Graphic Natalie Sadek

School stresses prevent students from staying home when sick

February 11, 2018

Winter is here in full force, and with winter comes inevitable illness and potential days off from school. More and more students are coming to school sick so they do not have to make up work later, but is that really the best decision?

According to school nurse Justine Fishman, there are more students going to the nurse’s office during class than in years prior, about 1000 students per month. Students are supposed to get a pass from their teacher before they go down to the nurse, where they are evaluated.

“There are different things we can do to help a student get through some minor symptoms so they can access their classes and stay in school,” Fishman said. “If it’s not an obvious illness and they’re feeling better and they’re not running a fever, a student can rest and then go back to class.”

In some cases, like a fever of over 100.2℉, a student’s parents are contacted, and a recommendation is made for the student to potentially be sent home. Although missing school results in missed work, Fishman believes that the make up work policies at Algonquin are flexible and accommodating in the cases of true illness.

“If you’re absent for a day with legitimate illness, you get two days to make up that work,” Fishman said. “That’s a very flexible policy, though. The longer you’re out, the more the work compounds itself, so sometimes it’s not that easy to get caught up.”

According to the Algonquin Student Handbook, absences for properly reported illnesses are excused. Parents have to alert the school ahead of time to prove that they are aware of the student’s absence. Massachusetts General Law defines excessive absence as over seven absences in a six month period. The Algonquin Student Handbook defines excessive as more than five tardies or absences in a quarter.

“If we notice a pattern of a student hitting a certain threshold of absences or tardies, and it’s being attributed to illness, then someone will call home and have a discussion with the parent about what’s going on and what we can do at school to support them being here,” Fishman said.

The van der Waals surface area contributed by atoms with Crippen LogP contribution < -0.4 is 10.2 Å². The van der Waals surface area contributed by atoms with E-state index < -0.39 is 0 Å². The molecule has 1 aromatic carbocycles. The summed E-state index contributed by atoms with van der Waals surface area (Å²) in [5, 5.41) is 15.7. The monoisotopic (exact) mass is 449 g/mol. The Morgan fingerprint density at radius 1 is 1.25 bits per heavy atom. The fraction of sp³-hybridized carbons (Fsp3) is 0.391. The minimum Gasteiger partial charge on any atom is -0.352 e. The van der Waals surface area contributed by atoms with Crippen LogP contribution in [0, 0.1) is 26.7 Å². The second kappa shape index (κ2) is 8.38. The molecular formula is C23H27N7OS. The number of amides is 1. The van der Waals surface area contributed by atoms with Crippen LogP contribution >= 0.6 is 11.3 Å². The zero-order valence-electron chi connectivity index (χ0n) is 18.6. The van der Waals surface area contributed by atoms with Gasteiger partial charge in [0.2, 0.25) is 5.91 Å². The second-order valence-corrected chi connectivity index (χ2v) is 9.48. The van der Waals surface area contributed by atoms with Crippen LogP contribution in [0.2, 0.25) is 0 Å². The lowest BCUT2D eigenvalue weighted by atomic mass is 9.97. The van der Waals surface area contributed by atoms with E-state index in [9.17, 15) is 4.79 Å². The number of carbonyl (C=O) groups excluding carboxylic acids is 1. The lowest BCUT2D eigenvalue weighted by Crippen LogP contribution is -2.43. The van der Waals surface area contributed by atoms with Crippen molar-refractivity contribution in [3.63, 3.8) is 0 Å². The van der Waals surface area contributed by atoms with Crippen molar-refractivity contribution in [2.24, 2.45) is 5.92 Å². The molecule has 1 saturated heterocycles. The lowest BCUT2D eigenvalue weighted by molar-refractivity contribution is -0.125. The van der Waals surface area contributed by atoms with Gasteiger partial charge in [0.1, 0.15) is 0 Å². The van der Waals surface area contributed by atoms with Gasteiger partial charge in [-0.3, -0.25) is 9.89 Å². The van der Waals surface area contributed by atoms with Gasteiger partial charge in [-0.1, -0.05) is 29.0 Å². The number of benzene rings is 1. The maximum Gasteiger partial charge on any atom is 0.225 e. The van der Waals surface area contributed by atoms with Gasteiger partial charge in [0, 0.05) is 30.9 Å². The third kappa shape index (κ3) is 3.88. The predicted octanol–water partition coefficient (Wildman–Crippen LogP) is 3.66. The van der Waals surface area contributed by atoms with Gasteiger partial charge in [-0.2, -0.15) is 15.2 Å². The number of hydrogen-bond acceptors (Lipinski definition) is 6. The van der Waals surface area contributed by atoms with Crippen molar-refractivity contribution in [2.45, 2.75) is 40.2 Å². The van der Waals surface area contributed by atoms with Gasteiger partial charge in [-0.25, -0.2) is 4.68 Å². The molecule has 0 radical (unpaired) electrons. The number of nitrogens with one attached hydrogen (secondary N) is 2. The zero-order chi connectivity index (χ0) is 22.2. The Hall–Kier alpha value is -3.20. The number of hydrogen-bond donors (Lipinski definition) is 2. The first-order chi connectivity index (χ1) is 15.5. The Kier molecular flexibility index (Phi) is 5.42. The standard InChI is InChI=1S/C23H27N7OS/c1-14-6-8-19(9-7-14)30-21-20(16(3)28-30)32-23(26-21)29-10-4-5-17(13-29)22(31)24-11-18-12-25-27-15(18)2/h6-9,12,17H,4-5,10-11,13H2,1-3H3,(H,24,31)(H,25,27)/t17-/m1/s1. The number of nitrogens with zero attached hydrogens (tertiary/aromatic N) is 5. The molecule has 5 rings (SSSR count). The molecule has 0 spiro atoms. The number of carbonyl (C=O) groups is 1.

According to Fishman, a parent’s word is enough for a student to sit out of one gym class where they are not feeling well. However, if they are going to miss gym for an extended period of time, documentation is required because physical education is a Massachusetts graduation requirement.

Health teacher Melissa Arvanigian believes that sickness affects a student’s focus in classes.

“I know when I don’t feel 100%, not only do I not feel well physically, I’m sure mentally I’m not as clear or on my game as I would be,” Arvanigian said. “I’m sure most of the students feel that way too. Absolutely, it can affect [the students’] learning experiences.”

Fishman is aware that some people at the nurse’s office may just be trying to get out of class, but she believes that something as simple as getting a pass from the class the student is missing helps show that they are not trying to get out of an exam or project.

“Oftentimes, teachers know who has a pattern of attendance and avoidance,” Fishman said. “I can’t name one teacher that will not happily accommodate for a legitimate illness or injury, but they are conscientious about people just practicing avoidance on a test.”

For long term absences due to illness, a program called Access was put in place recently to give students individualized support during their reintegration into school.

Fishman encourages students to fight through minor illnesses but to stay home when sick with something more severe to lessen the chance of spreading the illness to others. The school is a confined building with limited airflow, which results in sickness spreading easily.

“You can’t stay home for everything,” Fishman said. “However, there are certain things that are just courteous for a human on the planet [to do]. Being out and about among people when you have [a virus] is putting everybody else around you at risk as well.”

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